Families may help with practical support if depression is suspected or confirmed. Many women may be treated at out-patient level with psychotherapy and counselling and non-addictive anti-depressants, and most cases can be successfully treated in three to four months.
But a current worrying aspect of the illness is that it can go unrecognised and untreated for years. "In spite of the fact that women are most in touch with the hospital and GP during their pregnancy and in the immediate aftermath, most cases of post-natal depression tend not to come to professional attention," says Abbie Lane.
Non-recognition lengthens the course of the illness. Studies show that one in three mothers will be unwell for one year and one in ten 10 will be unwell for up to four years - with consequent implications for the health and development of the baby and the family.
Overall, Dr Lane believes that the downside to motherhood is massively under-acknowledged. "Rates of depression after childbirth are higher than at any other time in a woman's life and the chances of her being admitted to a psychiatric hospital are increased over 20 times. We need more education on these facts. Many people do have problems, help is there, treatment is effective, but many people still do not come to attention. They are not being picked up as much as we would like."
Last week Anthony McCarthy, consultant psychiatrist at the National Maternity Hospital, Dublin, called for a national strategy to tackle the prevention and treatment of post-natal depression which, he says, can remain undetected and undertreated. And he highlighted the fact that while there are psychiatric services attached to the three Dublin maternity hospitals, no such services exist outside Dublin.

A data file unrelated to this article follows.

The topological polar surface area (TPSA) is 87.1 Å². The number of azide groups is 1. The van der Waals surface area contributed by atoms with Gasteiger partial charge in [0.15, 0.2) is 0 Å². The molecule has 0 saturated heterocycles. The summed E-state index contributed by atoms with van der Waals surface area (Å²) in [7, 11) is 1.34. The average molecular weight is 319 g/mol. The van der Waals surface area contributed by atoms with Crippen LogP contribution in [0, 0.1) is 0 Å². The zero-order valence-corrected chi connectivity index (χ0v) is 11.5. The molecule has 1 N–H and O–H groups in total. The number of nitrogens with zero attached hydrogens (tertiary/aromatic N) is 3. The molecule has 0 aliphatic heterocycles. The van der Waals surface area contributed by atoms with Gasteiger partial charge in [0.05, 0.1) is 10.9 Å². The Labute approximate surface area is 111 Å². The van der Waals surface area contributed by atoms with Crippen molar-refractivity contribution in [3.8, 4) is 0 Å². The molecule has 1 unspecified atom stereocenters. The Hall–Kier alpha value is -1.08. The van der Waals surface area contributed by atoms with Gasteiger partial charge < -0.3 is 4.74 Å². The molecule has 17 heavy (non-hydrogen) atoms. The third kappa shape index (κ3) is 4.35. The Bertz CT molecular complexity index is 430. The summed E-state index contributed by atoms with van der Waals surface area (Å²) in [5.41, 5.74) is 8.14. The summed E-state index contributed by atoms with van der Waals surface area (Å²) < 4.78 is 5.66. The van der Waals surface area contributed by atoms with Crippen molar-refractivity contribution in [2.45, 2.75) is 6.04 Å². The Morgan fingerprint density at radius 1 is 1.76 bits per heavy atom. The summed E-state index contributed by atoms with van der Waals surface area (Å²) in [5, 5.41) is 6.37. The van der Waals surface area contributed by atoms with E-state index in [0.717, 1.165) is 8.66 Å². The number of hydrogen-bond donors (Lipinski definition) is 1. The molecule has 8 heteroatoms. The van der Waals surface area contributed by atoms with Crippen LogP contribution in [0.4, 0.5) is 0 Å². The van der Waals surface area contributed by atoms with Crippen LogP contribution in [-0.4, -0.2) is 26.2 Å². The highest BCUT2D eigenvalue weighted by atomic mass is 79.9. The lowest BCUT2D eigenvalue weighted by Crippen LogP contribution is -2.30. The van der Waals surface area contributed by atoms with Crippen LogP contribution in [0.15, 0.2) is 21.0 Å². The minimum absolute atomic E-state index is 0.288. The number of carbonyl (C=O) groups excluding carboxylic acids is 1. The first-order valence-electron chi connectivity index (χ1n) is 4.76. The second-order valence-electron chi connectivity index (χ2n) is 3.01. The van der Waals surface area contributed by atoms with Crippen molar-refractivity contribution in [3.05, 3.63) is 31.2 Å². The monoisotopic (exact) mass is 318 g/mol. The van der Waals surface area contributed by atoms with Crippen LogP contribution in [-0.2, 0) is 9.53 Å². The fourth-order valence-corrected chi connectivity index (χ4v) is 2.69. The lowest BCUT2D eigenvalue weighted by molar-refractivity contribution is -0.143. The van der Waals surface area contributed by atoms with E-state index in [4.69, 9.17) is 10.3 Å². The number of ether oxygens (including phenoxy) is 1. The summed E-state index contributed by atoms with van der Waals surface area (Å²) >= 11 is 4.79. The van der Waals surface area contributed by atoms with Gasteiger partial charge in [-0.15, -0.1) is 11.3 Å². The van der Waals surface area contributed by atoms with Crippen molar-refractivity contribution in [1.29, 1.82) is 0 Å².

"The recognition that these are special women with special needs is only emerging," he says. "First, a woman is more likely to present in a severe depression during the first three months after the birth and how this is dealt with is crucial. Secondly, the depression is coming at a time of profound spiritual, emotional, psychological time changes in her life." Thirdly, studies show that a significant number of the babies may be affected emotionally, socially and cognitively - though these effects may be reversible.
He explains that a national strategy would ideally include ante-natal screening for vulnerable factors, assessment and treatment during pregnancy and after birth. "Doctors say things like we won't give you anti-depressants because it may harm the baby, or the depression is just your hormones. Both statements are equally untrue. "Post-natal services need to pick up evidence of depression while a woman is still in hospital," adds Dr McCarthy. "We also need mother-and-baby units so the small number of women who need in-patient treatment can bring their babies with them. We do not have one such unit in this country."
Post-natal Distress Association (tel: 01-8727171) offers one-to-one telephone support and holds monthly group meetings.
Coping With Post-natal Depression by Mary Pigot, highlighting Irish women's experiences of post-natal depression, with medical information and practical help, is published by Columba Press, at £4.99.